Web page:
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Thursday, April 29, 1999
Houston, Texas
Volume 64, Issue 141

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'I'd like to be under the sea ...'

Brandon Moeller

Two a.m., 90 miles an hour and we were looking for the beaches of Galveston to drown ourselves. No, this is not a suicide column.

We didn't pack our swimming trunks. We should have brought a blanket. When we arrived, we left our world on the sand.

The water was cold. The air was brisk and chilling to our nerves. Our nerves were shot anyhow -- I think it's because of society being so mundane.

We soon became numb and proceeded deeper into the heart of the ocean in our clothes. I couldn't stop laughing.

We couldn't resist the undertow's beautiful rhetoric. We were soaked, hysterical -- we were possibly the happiest people awake at such an early hour.

The whole world is afraid of us! It fears a new, powerful uprising of youth! It thinks we all plan to copy two broken, shattered boys' twisted plans of revenge.

Members of society are locking their doors at night, just in case the boy next door decides to build pipe bombs, acquire semi-automatic weapons and go on a mad, counter-productive rampage.

As the ocean embraced me, I prayed for Dylan Klebold and Eric Harris, among others. Forgiveness is what these two murderers lacked. Forgiveness is what their taunting peers lacked, prior to the rampage that took some of their lives.

I fight the oncoming wave trying to overwhelm me. The ocean isn't forgiving. The wave overcomes me, and I lose myself in its force. I fall. The ocean swallows my glasses, my shirt, and I laugh at its relentless fury. I laugh at society's new-found fear of youth. I laugh as I remember that it is nothing new.

It has always been afraid. Is there any other explanation for curfews and other insane laws aimed at oppressing the beauty and the beast of American youth under the age of 18?

I then knew we had accomplished our goal in the ocean that night. We lost ourselves. If only for two hours, we were able to drown ourselves.

This is a suicide column. Kurt Cobain, "Artist of the Decade," Rolling Stone magazine. My only complaint about such a title is that he annihilated himself. Society loves this.

Society puts pictures on covers of magazines years after their death. Art (Rolling Stone), mirrors life, or more accurately, society. There wouldn't be a market for ultraviolence if society wasn't into it. Society refuses to come to terms with what it has become.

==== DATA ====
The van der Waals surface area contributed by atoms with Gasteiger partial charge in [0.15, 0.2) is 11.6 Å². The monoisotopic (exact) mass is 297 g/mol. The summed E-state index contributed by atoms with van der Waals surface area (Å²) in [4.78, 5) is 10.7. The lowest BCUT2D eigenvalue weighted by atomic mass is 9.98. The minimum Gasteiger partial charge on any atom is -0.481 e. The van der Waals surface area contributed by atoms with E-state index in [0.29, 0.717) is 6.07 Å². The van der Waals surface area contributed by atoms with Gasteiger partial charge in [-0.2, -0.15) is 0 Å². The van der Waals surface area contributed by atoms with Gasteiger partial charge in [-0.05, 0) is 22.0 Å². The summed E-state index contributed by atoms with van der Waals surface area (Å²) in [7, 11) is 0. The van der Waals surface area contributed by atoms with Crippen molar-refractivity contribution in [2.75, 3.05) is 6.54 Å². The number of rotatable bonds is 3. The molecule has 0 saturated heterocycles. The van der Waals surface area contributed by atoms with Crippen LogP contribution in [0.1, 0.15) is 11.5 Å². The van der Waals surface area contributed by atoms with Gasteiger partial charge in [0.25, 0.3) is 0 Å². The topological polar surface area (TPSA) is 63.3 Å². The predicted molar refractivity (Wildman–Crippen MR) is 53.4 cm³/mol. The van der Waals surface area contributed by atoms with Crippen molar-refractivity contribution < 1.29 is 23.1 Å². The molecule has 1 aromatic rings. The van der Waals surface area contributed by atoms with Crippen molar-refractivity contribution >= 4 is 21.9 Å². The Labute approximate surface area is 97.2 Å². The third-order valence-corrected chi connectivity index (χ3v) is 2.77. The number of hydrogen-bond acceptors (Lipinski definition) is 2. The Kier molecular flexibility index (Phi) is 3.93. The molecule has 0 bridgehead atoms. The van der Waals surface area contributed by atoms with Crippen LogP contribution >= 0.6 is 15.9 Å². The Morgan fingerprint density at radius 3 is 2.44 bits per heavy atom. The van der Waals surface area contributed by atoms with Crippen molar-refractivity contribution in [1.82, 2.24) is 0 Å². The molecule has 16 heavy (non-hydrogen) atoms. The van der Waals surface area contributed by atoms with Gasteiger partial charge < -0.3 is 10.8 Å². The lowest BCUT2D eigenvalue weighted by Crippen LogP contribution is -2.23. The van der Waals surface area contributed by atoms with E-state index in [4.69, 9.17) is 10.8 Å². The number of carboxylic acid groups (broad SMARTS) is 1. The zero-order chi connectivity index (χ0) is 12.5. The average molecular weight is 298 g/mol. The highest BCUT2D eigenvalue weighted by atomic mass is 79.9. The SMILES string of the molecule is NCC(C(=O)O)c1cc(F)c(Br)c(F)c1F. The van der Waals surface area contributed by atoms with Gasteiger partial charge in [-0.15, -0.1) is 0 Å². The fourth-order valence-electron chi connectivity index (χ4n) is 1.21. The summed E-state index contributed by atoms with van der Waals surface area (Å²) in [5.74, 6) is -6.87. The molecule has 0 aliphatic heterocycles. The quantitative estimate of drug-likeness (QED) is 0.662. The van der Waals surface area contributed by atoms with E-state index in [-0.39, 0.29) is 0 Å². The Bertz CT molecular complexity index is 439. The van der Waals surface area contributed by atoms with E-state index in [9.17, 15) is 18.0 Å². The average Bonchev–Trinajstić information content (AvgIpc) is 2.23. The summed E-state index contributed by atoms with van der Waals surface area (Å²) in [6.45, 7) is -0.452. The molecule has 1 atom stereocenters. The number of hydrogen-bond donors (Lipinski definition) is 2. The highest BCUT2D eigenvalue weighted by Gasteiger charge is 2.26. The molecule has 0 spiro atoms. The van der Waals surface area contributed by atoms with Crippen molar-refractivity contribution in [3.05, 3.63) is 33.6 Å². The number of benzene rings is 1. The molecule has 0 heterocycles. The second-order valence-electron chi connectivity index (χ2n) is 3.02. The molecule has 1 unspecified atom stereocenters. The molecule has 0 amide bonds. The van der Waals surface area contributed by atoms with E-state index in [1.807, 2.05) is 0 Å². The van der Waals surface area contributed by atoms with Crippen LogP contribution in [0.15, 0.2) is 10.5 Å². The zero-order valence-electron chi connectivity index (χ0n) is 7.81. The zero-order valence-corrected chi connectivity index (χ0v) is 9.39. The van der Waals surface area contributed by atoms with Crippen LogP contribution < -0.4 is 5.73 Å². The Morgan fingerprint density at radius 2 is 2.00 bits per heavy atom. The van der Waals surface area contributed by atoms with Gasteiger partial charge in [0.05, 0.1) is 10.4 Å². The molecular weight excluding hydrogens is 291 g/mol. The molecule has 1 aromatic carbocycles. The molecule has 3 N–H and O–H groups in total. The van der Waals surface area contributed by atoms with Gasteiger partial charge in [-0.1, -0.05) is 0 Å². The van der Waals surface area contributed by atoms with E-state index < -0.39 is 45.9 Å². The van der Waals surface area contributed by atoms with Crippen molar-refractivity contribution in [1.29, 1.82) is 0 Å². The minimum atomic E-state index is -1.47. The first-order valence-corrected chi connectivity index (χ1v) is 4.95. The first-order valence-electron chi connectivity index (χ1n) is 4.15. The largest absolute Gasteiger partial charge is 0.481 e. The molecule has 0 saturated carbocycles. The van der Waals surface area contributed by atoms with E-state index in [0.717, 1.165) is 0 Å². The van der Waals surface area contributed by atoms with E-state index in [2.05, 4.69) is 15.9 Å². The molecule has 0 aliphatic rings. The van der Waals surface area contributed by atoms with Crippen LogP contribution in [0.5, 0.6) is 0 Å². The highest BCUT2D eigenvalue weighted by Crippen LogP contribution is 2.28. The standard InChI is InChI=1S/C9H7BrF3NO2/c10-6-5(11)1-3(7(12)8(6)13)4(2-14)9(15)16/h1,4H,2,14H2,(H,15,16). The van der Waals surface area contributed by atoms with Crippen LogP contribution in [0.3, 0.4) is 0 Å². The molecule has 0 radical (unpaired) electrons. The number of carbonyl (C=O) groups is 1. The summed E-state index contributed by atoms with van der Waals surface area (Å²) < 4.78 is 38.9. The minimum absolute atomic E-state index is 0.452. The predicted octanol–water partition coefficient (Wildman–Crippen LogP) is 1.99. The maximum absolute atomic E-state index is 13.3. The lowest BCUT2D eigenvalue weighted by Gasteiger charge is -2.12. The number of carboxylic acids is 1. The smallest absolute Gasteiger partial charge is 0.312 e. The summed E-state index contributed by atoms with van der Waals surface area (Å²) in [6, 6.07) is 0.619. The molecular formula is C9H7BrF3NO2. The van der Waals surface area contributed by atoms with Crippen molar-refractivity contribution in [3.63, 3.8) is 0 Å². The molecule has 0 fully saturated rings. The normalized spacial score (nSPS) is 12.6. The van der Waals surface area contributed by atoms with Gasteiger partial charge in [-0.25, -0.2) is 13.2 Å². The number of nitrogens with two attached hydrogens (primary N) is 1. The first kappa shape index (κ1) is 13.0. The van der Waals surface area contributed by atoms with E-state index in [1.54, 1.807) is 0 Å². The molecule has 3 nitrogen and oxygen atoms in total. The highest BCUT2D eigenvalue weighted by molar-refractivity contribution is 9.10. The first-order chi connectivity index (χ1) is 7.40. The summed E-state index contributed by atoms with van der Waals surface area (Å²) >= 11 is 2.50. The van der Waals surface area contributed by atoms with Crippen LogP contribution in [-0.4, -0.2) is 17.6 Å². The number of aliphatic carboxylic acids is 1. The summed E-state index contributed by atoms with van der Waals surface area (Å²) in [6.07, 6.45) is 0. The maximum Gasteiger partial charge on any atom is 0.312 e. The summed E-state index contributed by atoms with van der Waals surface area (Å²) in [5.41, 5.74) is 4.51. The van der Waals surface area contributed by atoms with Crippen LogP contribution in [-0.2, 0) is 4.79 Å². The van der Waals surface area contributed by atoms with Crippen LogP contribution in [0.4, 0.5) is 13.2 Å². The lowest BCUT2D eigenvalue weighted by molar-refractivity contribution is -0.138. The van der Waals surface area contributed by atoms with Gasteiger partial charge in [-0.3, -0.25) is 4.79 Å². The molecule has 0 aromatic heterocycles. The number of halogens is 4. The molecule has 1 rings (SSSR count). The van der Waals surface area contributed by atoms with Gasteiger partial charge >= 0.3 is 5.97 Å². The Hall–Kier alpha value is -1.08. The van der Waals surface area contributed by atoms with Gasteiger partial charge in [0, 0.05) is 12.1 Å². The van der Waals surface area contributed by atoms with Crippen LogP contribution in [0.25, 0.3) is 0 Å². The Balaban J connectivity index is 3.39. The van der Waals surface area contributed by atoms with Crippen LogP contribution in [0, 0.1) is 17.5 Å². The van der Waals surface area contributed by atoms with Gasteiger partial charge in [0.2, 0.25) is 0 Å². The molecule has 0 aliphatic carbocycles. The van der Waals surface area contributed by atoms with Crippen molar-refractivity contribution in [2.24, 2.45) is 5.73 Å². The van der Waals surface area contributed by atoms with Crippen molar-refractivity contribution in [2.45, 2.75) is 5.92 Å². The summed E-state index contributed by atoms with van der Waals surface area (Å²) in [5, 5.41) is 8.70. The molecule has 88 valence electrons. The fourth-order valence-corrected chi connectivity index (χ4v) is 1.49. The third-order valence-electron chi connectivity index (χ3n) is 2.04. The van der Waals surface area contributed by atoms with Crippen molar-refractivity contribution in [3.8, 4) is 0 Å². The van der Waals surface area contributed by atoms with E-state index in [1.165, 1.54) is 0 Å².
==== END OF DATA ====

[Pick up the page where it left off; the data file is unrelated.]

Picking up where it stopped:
I can't get the R.E.M. song "New Test Leper" out of my mind. Lead singer Michael Stipe sings, "Judge not lest ye be judged/ What a beautiful refrain/ The studio audience disagrees/ Have his lambs all gone astray?"

You can't walk down the street in the middle of the day and not be judged by somebody. I overhear everything. I often don't react at all. Why, it wouldn't be proper to judge someone who is judging someone.

"She's fat -- I bet she has no friends."

"He walks funny -- he's gotta be gay."

"He's a gangster, mommy, just look at those baggy jeans ...."

Life is dumb. When I made this remark to my friend, he thought I was suicidal. I'm not mad that he judged me. After all, it's human nature, right? And he had good intentions.

But life is dumb. How many people work hard only to become something they hate. It's up to us to change that. I rationed this out when I was in the ocean.

It was easy to lose myself out there. It's a shame that so many young people try to find such a feeling with drugs. I am not judging those who do. To each his own.

I pray for all of the people I know -- and don't know -- who are letting their lives become controlled by a substance. But I can't go so far as to say they're evil. I know that most of them are not.

Besides, it's not up to me to judge another person. Those who think they can are only fooling themselves.

I laughed again. I was thinking about all of this when I was trying to forget it all. The ocean helped me evaluate where I am and how I got here.

If I was where I wanted to be, there wouldn't be any reason to better myself and continue living. That's what life is -- a struggle against what's wrong.

Hopefully, I, and all of us, will get there by the end of our journey.

With open arms, I scoffed at the moon. Never before had I been more sure that there was a God -- and He loved me!


 
Moeller, a freshman communication major who would rather lounge between the waves than write about Kosovo,
can be reached at brandonmoeller@hotmail.com.
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